In the Courtyard of the Novelist: An interview with Ruchama King Feuerman

I’ve got a treat here today: an interview (conducted via email) with award-winning author, Ruchama King Feuerman. Her latest book, In the Courtyard of the Kabbalist, just came out in September as an ebook. Recently, she signed a contract to expand the release to paperback. I became acquainted with Ruchama through Tablet Magazine online, where both of us have published essays. She was gracious enough to send me a copy of her new book and even more gracious to answer a few questions the novel left me with.

R.K. – In your first book, Seven Blessings, the central figure is a very strong female character. In this new book, you primarily follow two male, unmarried characters. What was that like for you as a married woman?

new book from Ruchama King Feuerman

In the Courtyard of the Kabbalist, now out from NYRB LIT

R.K.F.I prefer writing from the male point of view. This way I don’t worry about slippage, about parts of  my personality leaking into my characters, it’s just cleaner — what’s me is me, and what’s them is them.  I feel much freer to invent and have fun when I write as a man.  I do tend to prefer singles maybe because they are inherently dramatic. Continue reading

Will your next bedtime story be on an e-reader? Two interesting blog posts about children and ereaders

Children Reading

(picture from Clipart ETC)

About a year ago, my sister sent me a link to a blog post by Eric Kimmel about whether we’ll be seeing e-picture books.

Mr. Kimmel was responding to an article in the NY Times which describes the development of color monitors on ereaders. The article’s author strongly believes that the spread of these devices will attract child readers.

Mr. Kimmel brings up many salient points, both pro and con ereaders for children. On the pro side: producing an ebook is much cheaper than producing a full-color picture book with glossy paper; children might be attracted to the format. On the negative side: whose device are they reading on? Is a small child able to handle an ereader independently? Is the gimmick of the format going to wear off? Is it going to become another excuse for publishers not to acquire and produce picture books (which is already a big problem)?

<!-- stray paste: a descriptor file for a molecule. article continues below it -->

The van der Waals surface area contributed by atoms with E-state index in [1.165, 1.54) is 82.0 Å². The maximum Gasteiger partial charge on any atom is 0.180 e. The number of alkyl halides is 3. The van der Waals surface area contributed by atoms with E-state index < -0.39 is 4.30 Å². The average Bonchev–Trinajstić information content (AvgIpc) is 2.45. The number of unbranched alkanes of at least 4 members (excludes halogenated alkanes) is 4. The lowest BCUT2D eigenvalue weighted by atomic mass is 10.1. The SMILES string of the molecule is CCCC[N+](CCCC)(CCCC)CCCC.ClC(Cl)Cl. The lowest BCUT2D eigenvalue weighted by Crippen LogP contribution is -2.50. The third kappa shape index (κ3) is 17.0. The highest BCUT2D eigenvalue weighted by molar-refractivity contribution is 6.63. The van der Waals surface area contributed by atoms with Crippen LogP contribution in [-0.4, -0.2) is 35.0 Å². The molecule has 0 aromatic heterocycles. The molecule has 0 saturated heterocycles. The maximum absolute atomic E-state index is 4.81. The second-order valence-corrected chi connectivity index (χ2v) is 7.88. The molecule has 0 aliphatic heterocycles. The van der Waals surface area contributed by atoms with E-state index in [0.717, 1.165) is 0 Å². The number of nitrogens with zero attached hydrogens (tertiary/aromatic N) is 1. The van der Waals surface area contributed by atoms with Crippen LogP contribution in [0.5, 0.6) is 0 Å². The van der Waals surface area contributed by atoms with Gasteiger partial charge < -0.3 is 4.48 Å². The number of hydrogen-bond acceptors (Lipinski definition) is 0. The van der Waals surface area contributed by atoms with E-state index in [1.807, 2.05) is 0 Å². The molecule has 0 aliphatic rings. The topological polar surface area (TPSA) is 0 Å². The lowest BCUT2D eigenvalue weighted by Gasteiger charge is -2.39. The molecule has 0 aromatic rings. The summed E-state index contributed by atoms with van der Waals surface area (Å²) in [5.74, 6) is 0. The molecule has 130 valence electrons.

I recalled that post today when I read another article, this time on the Motherlode blog of the NY Timeshttp://parenting.blogs.nytimes.com/2011/12/28/why-books-are-better-than-e-books-for-children/
The author, KJ Dell’antonia, recently read a Time Magazine article about children’s literacy and ereaders. The Time article suggests that children interact differently with ebooks than with print literature–and so do the adults facilitating the reading experience. These habits negatively impact their ability to learn to read.

In the Jewish community, there’s an additional issue: a lot of relaxed family time takes place on Shabbat and Yom Tov. That’s when Ima and Abba have time to curl up with Junior and Juniorette and read. For many of us, that means no electronic devices. Sure, we’ll read an ebook, but not on Shabbos.

Maybe e-picture books do have a future–actually, I’m betting they do. But they’ll need to address at least some of these failings in order make them take over the picture book market entirely.

Electronic Publishing

On a couple of my LinkedIn groups, there have been some fascinating conversations lately about self-publishing. At this point in my life, I can’t imagine starting such a project–unless we’re discussing ebooks.

As I have mentioned before, the novel I’m currently working on is so quirky, I’m a little afraid of its publishing possibilities. I’m also considering an anthology of my stories (including ones that have previously appeared in magazines). I can’t imagine spending the money on self-publishing up front–but ebooks can be printed with services like Lulu for virtually nothing. Moreover, if you price your book in the magic window of $.99 to $2.99, you can get a lot of downloads. The author’s share of the profit is higher, and they can accumulate into a little pile of spending money.
I tested out a Kindle last week.
Definitely a weird experience for me. The sound, smell and tactile experiences of reading an ebook are so different than with a print one, and your eyes and hands operate so differently, that it was a little off-putting. 
I visited the Lulu site, too. There are a LOT of details, details traditionally published authors don’t handle.
Additionally, I have concerns about how well ebooks are penetrating the Jewish market. My most recent Artscroll and Feldheim catalogs do boast ebook offerings, and here are some links to Jewish e-book sites online:
Definitely more research is in order.